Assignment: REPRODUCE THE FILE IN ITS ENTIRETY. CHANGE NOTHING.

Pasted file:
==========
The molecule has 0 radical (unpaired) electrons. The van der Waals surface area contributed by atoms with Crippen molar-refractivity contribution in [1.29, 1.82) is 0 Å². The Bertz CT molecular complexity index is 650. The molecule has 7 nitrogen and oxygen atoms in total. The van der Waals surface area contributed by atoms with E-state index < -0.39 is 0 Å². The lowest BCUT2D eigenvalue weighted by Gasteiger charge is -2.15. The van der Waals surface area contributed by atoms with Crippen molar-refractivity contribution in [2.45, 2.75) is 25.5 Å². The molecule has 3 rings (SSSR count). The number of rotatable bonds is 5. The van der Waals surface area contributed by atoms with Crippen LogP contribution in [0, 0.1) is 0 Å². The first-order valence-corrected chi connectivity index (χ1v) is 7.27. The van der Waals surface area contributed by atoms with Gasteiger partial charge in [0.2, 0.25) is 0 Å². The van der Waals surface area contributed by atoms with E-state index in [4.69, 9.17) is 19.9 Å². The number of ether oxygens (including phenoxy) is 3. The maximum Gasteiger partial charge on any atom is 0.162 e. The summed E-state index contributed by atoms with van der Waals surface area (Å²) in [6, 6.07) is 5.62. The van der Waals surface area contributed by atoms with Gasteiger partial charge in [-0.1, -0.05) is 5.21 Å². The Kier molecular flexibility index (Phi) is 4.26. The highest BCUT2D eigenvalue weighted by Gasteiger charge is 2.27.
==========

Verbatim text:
The molecule has 0 radical (unpaired) electrons. The van der Waals surface area contributed by atoms with Crippen molar-refractivity contribution in [1.29, 1.82) is 0 Å². The Bertz CT molecular complexity index is 650. The molecule has 7 nitrogen and oxygen atoms in total. The van der Waals surface area contributed by atoms with E-state index < -0.39 is 0 Å². The lowest BCUT2D eigenvalue weighted by Gasteiger charge is -2.15. The van der Waals surface area contributed by atoms with Crippen molar-refractivity contribution in [2.45, 2.75) is 25.5 Å². The molecule has 3 rings (SSSR count). The number of rotatable bonds is 5. The van der Waals surface area contributed by atoms with Crippen LogP contribution in [0, 0.1) is 0 Å². The first-order valence-corrected chi connectivity index (χ1v) is 7.27. The van der Waals surface area contributed by atoms with Gasteiger partial charge in [0.2, 0.25) is 0 Å². The van der Waals surface area contributed by atoms with E-state index in [4.69, 9.17) is 19.9 Å². The number of ether oxygens (including phenoxy) is 3. The maximum Gasteiger partial charge on any atom is 0.162 e. The summed E-state index contributed by atoms with van der Waals surface area (Å²) in [6, 6.07) is 5.62. The van der Waals surface area contributed by atoms with Gasteiger partial charge in [-0.1, -0.05) is 5.21 Å². The Kier molecular flexibility index (Phi) is 4.26. The highest BCUT2D eigenvalue weighted by Gasteiger charge is 2.27.